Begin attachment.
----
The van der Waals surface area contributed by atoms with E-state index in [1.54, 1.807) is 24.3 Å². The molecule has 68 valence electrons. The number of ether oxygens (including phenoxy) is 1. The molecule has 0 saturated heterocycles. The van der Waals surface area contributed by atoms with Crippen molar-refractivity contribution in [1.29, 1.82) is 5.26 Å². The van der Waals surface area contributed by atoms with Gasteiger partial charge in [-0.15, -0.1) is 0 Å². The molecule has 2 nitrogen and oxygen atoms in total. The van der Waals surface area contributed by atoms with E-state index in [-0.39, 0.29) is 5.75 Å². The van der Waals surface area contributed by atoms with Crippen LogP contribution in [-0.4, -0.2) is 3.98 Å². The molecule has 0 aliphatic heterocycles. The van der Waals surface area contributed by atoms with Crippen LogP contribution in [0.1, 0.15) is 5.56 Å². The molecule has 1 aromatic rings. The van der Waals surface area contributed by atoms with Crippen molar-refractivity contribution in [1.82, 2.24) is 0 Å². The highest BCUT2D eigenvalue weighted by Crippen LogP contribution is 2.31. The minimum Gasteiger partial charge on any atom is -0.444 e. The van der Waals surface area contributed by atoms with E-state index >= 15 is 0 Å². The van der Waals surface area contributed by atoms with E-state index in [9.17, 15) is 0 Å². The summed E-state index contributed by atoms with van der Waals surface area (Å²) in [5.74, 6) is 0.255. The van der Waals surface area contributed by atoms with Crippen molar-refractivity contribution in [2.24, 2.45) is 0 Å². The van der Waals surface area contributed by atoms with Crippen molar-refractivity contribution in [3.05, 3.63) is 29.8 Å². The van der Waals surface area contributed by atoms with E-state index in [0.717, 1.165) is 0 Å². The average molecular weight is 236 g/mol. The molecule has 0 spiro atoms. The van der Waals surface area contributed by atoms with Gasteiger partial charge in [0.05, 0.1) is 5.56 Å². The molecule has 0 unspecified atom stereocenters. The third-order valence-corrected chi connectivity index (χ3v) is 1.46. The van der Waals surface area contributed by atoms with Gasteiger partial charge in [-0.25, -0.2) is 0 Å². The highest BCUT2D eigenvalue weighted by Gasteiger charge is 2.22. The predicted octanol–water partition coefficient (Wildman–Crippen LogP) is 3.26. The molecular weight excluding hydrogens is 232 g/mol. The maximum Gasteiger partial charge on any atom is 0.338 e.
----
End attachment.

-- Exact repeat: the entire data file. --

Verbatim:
The van der Waals surface area contributed by atoms with E-state index in [1.54, 1.807) is 24.3 Å². The molecule has 68 valence electrons. The number of ether oxygens (including phenoxy) is 1. The molecule has 0 saturated heterocycles. The van der Waals surface area contributed by atoms with Crippen molar-refractivity contribution in [1.29, 1.82) is 5.26 Å². The van der Waals surface area contributed by atoms with Gasteiger partial charge in [-0.15, -0.1) is 0 Å². The molecule has 2 nitrogen and oxygen atoms in total. The van der Waals surface area contributed by atoms with E-state index in [-0.39, 0.29) is 5.75 Å². The van der Waals surface area contributed by atoms with Crippen LogP contribution in [-0.4, -0.2) is 3.98 Å². The molecule has 0 aliphatic heterocycles. The van der Waals surface area contributed by atoms with Crippen LogP contribution in [0.1, 0.15) is 5.56 Å². The molecule has 1 aromatic rings. The van der Waals surface area contributed by atoms with Crippen molar-refractivity contribution in [1.82, 2.24) is 0 Å². The highest BCUT2D eigenvalue weighted by Crippen LogP contribution is 2.31. The minimum Gasteiger partial charge on any atom is -0.444 e. The van der Waals surface area contributed by atoms with E-state index >= 15 is 0 Å². The van der Waals surface area contributed by atoms with E-state index in [9.17, 15) is 0 Å². The summed E-state index contributed by atoms with van der Waals surface area (Å²) in [5.74, 6) is 0.255. The van der Waals surface area contributed by atoms with Crippen molar-refractivity contribution in [2.24, 2.45) is 0 Å². The van der Waals surface area contributed by atoms with Crippen molar-refractivity contribution in [3.05, 3.63) is 29.8 Å². The van der Waals surface area contributed by atoms with E-state index in [0.717, 1.165) is 0 Å². The average molecular weight is 236 g/mol. The molecule has 0 spiro atoms. The van der Waals surface area contributed by atoms with Gasteiger partial charge in [0.05, 0.1) is 5.56 Å². The molecule has 0 unspecified atom stereocenters. The third-order valence-corrected chi connectivity index (χ3v) is 1.46. The van der Waals surface area contributed by atoms with Gasteiger partial charge in [-0.25, -0.2) is 0 Å². The highest BCUT2D eigenvalue weighted by Gasteiger charge is 2.22. The predicted octanol–water partition coefficient (Wildman–Crippen LogP) is 3.26. The molecular weight excluding hydrogens is 232 g/mol. The maximum Gasteiger partial charge on any atom is 0.338 e.